The CFDT union federation equally dismisses the idea of a dialogue as an afterthought, after the trigger has been pulled. "If we are to meet the government, it will be to get them to withdraw the CPE" confirmed Rémi Jouan, the Secretary of the Confederation. This is also the view of Alain Olive, the General Secretary of UNSA: "Now the Prime Minister must show some sense and withdraw the CPE" As for the CFE-CGC, a union of administrators, reticent initially about joining the protests, it too reacted to the intransigence of the Prime Minister by confirming that it would take part in the national day of action on Saturday.

All these stances, which represent a growing convergence of young people and workers, are likely to accelerate the speed with which the anti-CPE opposition is moving. At the political level all the left-wing parties have added their voices to this chorus of protest. Dominique de Villepin "is wrong in sticking so stubbornly to his guns" observed Julien Dray, spokesperson of the Socialist Party. "He only needed to say one thing to defuse the tension, and that was the withdrawal of the CPE". "It has not been said", he added regretfully. According to Marie-George Buffet, "the Prime Minister has been slow to discover the benefits of negotiation, but he is too late, for these protests have shaken the government ... Rather than trying to win some time, he would do better to withdraw the CPE, it’s as simple as that!", declared the National Secretary of the PCF.

As for the Greens, they are very critical of the Prime Minister for "persisting in imposing a plan no-one wanted, except the MEDEF" [the employers’ organization]. "The government is taking a huge risk in creating serious tensions in our country, as it did last November", said a worried Yann Wehrling, the National Secretary of the Greens. In defending the CPE every step of the way, which has been overwhelmingly rejected by public opinion, Dominique de Villepin is in fact running the risk of extending and radicalising the protest movement, which could cost him and his party dearly. Following the legislation on pension reform and social security, an electoral own goal for the right in 2004, this youth revolt could rock the political landscape of a country infuriated by the systematic process of dismantling social welfare which has been underway since 2002.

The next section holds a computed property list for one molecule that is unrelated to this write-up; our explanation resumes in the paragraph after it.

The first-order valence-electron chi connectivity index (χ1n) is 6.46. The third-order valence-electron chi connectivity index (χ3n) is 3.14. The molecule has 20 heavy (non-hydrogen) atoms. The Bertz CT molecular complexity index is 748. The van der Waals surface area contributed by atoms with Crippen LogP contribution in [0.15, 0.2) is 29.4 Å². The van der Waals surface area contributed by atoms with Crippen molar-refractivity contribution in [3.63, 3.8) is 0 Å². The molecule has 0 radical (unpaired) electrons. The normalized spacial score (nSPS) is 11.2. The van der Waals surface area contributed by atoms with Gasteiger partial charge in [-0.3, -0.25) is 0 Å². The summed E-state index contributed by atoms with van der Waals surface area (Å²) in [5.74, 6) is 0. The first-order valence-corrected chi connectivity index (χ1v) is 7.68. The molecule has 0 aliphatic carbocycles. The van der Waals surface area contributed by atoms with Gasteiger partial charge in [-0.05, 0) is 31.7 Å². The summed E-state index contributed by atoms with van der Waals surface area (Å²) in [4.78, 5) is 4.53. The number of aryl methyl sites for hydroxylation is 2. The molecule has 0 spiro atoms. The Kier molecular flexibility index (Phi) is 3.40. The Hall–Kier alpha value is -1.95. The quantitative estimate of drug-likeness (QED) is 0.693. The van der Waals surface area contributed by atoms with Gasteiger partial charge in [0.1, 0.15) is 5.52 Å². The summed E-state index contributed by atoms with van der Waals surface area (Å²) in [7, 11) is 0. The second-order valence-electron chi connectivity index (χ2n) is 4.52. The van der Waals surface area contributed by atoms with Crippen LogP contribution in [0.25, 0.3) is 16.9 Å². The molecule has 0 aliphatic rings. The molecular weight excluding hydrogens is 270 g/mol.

[Translator’s note - abbreviations used in this article]

CPE : contrat de première embauche - see previous article on this site "France: One Million Demonstrate Against “First Job Contracts” for Youths" for an explanation

UNEF: Union Nationale des Étudiants de France (university students)

FIDL: Fédération Indépendante et Démocratique Lycéenne (high-school students)

CNE: contrat nouvelles-embauches (existing first-job contracts)

FSU: Fédération syndicale unitaire (trade union federation)

CGT: Confédération générale du travail (trade union federation)

FO: Force ouvrière (trade union federation)

CFDT: Confédération française démocratique du travail (trade union federation)

UNSA: Union nationale des syndicats autonomes (trade union federation)

CFE-CGC: Confédération française de l’encadrement - Confédération générale des cadres (union of afministrators)

MEDEF: Mouvement des entreprises de France (The national employers’ association)